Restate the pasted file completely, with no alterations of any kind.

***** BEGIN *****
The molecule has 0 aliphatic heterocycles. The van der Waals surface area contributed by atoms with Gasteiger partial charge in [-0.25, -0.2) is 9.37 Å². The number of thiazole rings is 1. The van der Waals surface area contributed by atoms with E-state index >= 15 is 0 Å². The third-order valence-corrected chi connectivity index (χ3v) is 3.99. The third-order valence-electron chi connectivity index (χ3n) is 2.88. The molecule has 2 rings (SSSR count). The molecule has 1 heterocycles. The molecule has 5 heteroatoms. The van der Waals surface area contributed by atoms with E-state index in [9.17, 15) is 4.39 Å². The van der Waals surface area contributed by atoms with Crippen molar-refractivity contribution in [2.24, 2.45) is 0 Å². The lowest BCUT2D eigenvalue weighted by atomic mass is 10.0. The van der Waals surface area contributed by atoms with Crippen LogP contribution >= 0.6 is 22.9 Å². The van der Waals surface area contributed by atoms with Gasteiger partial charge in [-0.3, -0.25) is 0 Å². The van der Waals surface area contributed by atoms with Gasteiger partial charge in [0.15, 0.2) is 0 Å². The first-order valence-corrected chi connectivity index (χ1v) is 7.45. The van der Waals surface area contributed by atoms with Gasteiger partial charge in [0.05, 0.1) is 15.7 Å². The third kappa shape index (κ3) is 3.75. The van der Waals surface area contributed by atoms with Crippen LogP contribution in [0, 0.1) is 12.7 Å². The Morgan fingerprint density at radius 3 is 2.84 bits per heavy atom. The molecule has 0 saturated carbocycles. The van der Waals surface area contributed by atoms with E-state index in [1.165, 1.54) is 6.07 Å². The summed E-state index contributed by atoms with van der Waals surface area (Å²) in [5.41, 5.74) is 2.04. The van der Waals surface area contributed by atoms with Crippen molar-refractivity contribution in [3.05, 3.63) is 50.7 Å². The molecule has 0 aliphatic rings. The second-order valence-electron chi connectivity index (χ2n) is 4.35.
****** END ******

The molecule has 0 aliphatic heterocycles. The van der Waals surface area contributed by atoms with Gasteiger partial charge in [-0.25, -0.2) is 9.37 Å². The number of thiazole rings is 1. The van der Waals surface area contributed by atoms with E-state index >= 15 is 0 Å². The third-order valence-corrected chi connectivity index (χ3v) is 3.99. The third-order valence-electron chi connectivity index (χ3n) is 2.88. The molecule has 2 rings (SSSR count). The molecule has 1 heterocycles. The molecule has 5 heteroatoms. The van der Waals surface area contributed by atoms with E-state index in [9.17, 15) is 4.39 Å². The van der Waals surface area contributed by atoms with Crippen molar-refractivity contribution in [2.24, 2.45) is 0 Å². The lowest BCUT2D eigenvalue weighted by atomic mass is 10.0. The van der Waals surface area contributed by atoms with Crippen LogP contribution >= 0.6 is 22.9 Å². The van der Waals surface area contributed by atoms with Gasteiger partial charge in [-0.3, -0.25) is 0 Å². The van der Waals surface area contributed by atoms with Gasteiger partial charge in [0.15, 0.2) is 0 Å². The first-order valence-corrected chi connectivity index (χ1v) is 7.45. The van der Waals surface area contributed by atoms with Gasteiger partial charge in [0.05, 0.1) is 15.7 Å². The third kappa shape index (κ3) is 3.75. The van der Waals surface area contributed by atoms with Crippen LogP contribution in [0, 0.1) is 12.7 Å². The Morgan fingerprint density at radius 3 is 2.84 bits per heavy atom. The molecule has 0 saturated carbocycles. The van der Waals surface area contributed by atoms with E-state index in [1.165, 1.54) is 6.07 Å². The summed E-state index contributed by atoms with van der Waals surface area (Å²) in [5.41, 5.74) is 2.04. The van der Waals surface area contributed by atoms with Crippen molar-refractivity contribution in [3.05, 3.63) is 50.7 Å². The molecule has 0 aliphatic rings. The second-order valence-electron chi connectivity index (χ2n) is 4.35.